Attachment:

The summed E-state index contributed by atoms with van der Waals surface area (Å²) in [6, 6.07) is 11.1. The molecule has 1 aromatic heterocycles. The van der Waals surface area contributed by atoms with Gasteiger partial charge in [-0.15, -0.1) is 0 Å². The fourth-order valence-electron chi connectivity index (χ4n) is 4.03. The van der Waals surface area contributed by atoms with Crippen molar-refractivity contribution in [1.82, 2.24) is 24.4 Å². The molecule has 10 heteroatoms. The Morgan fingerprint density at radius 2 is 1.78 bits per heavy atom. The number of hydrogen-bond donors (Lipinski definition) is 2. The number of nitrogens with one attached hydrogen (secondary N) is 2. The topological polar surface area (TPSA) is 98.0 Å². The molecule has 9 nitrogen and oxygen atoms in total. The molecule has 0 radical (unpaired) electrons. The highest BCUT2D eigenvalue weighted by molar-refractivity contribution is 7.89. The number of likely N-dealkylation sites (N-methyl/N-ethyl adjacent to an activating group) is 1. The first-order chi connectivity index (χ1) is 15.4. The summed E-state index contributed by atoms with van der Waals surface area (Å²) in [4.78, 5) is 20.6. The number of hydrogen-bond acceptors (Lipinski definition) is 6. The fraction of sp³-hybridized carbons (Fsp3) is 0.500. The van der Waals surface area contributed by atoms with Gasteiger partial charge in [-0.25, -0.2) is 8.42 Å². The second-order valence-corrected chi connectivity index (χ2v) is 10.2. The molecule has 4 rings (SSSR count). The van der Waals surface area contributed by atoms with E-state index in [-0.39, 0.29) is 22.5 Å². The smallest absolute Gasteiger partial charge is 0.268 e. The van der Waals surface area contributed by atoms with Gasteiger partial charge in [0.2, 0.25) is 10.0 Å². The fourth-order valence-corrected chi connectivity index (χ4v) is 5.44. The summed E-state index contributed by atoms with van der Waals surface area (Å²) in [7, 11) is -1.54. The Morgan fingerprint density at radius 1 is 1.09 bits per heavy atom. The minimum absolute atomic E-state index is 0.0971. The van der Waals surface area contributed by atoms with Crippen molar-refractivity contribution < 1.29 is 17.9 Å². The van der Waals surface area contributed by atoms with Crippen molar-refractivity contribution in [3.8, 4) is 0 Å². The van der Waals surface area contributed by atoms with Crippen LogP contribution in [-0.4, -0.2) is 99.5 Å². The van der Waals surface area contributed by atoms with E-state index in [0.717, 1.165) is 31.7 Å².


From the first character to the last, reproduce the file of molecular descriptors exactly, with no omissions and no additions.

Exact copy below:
The summed E-state index contributed by atoms with van der Waals surface area (Å²) in [6, 6.07) is 11.1. The molecule has 1 aromatic heterocycles. The van der Waals surface area contributed by atoms with Gasteiger partial charge in [-0.15, -0.1) is 0 Å². The fourth-order valence-electron chi connectivity index (χ4n) is 4.03. The van der Waals surface area contributed by atoms with Crippen molar-refractivity contribution in [1.82, 2.24) is 24.4 Å². The molecule has 10 heteroatoms. The Morgan fingerprint density at radius 2 is 1.78 bits per heavy atom. The number of hydrogen-bond donors (Lipinski definition) is 2. The number of nitrogens with one attached hydrogen (secondary N) is 2. The topological polar surface area (TPSA) is 98.0 Å². The molecule has 9 nitrogen and oxygen atoms in total. The molecule has 0 radical (unpaired) electrons. The highest BCUT2D eigenvalue weighted by molar-refractivity contribution is 7.89. The number of likely N-dealkylation sites (N-methyl/N-ethyl adjacent to an activating group) is 1. The first-order chi connectivity index (χ1) is 15.4. The summed E-state index contributed by atoms with van der Waals surface area (Å²) in [4.78, 5) is 20.6. The number of hydrogen-bond acceptors (Lipinski definition) is 6. The fraction of sp³-hybridized carbons (Fsp3) is 0.500. The van der Waals surface area contributed by atoms with Gasteiger partial charge in [-0.25, -0.2) is 8.42 Å². The second-order valence-corrected chi connectivity index (χ2v) is 10.2. The molecule has 4 rings (SSSR count). The van der Waals surface area contributed by atoms with E-state index in [-0.39, 0.29) is 22.5 Å². The smallest absolute Gasteiger partial charge is 0.268 e. The van der Waals surface area contributed by atoms with Gasteiger partial charge in [0.2, 0.25) is 10.0 Å². The fourth-order valence-corrected chi connectivity index (χ4v) is 5.44. The summed E-state index contributed by atoms with van der Waals surface area (Å²) in [7, 11) is -1.54. The Morgan fingerprint density at radius 1 is 1.09 bits per heavy atom. The minimum absolute atomic E-state index is 0.0971. The van der Waals surface area contributed by atoms with Crippen molar-refractivity contribution < 1.29 is 17.9 Å². The van der Waals surface area contributed by atoms with Crippen molar-refractivity contribution in [3.8, 4) is 0 Å². The van der Waals surface area contributed by atoms with Crippen LogP contribution in [-0.4, -0.2) is 99.5 Å². The van der Waals surface area contributed by atoms with E-state index in [0.717, 1.165) is 31.7 Å².